Keystone Chronicles

Today I was pointed to an awesome review of The 2017 Young Explorer’s Guide on Kirkus, which is coming out December 1 and features my short story “Blaze-of-Glory Shoes.” Aside from that coolness, I realized that I still haven’t done a big plug for another anthology I was published in recently: Keystone Chronicles, which was released in the summer from Third Flatiron Anthologies.

When your work is accepted into an anthology you have no way of knowing if the combined product is actually going to be something you like – really, though I’ve never heard authors discuss this openly. You could get your copy and find that you don’t like the cover, or the layout seems off, or you read through the other stories or poems and find that none of them strike your fancy. I’d be lying if I said it hasn’t happened to me. The reason I say this is because I don’t promote works that I don’t truly believe are worth the effort.

…Good gods, that sounds like a line from a politician. I’ve clearly been watching too much election coverage. One more day, one more day…

51jsjcjh4lAnyway, the point is that when I say Keystone Chronicles is worth checking out, it’s not just because my story is in there. It’s because I read through the anthology and really enjoyed it. The theme is the idea of a “keystone” – that which holds everything together, provides support, or sits at the heart of something. The premise itself is pretty vague, which I think is why we ended up with such a diverse and awesome anthology. My story, “Coding Haven,” focuses on the idea of an individual as keystone, specifically a depressed programmer who’s responsible for saving humanity again after uploading everyone’s consciousness into a massive VR simulation. Every other story in Keystone takes a different tack, but there were three in particular that caught my eye, all from authors who I had never heard of before:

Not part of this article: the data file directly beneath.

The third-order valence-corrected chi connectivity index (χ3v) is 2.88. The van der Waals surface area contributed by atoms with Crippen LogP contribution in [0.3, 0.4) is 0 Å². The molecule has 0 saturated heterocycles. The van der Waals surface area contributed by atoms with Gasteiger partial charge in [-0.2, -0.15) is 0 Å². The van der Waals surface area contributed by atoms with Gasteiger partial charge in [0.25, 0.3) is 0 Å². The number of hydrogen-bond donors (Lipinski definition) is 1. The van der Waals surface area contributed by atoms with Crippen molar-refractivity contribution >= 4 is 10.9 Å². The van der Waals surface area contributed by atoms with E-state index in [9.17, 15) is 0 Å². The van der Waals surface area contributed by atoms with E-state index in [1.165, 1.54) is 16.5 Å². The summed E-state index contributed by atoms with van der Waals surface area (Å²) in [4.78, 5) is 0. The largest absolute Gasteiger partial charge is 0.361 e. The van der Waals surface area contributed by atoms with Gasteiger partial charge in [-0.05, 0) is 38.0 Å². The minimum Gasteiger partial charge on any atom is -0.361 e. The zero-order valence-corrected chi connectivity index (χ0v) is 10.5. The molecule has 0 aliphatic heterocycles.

• “Telling the Bees” by Judith Field – In a fairy-tale-esque story, two investigators try to save a young boy from a woodland creature, employing nature’s magic to save the day. Great air of mystery about this one, and a really fun story.
  • “The White Picket Fence” by A.P. Sessler – Two young lovers don’t want their walk home from school to end – and then suddenly it doesn’t, and they might be trapped walking forever. The most literary story here, in my opinion, and exceptionally well-written.
  • “Every Planet Has One” by John Marr – A weary man travels from town to town, trying to convince the inhabitants their planet is about to be destroyed. The twist isn’t that he’s right – it’s the reason why he’s right. Probably my favorite here, due to the slow reveal and gravitas Marr employs.

Like I said, the entire anthology was a pleasure to read, and I’m really proud to say that my story is part of it. If you’re looking for some new short fiction, I highly encourage you to check out Keystone. And if you enjoy it (I’m sure you will), drop a review on Amazon to help spread the word.


2 thoughts on “Keystone Chronicles

  1. You’re kind of a role model for me, Brandon! I’ve followed your example and will have my first short story published in an anthology also, in December. Check out my blog site for the details. Thanks and keep up the inspirational work.

  2. Thanks for the comment, Michele – I really appreciate it! Congrats on the sale to Polar Expressions. I’m a huge fan of Canadian small press – that one looks really sweet. Hope your current writing projects are going well!

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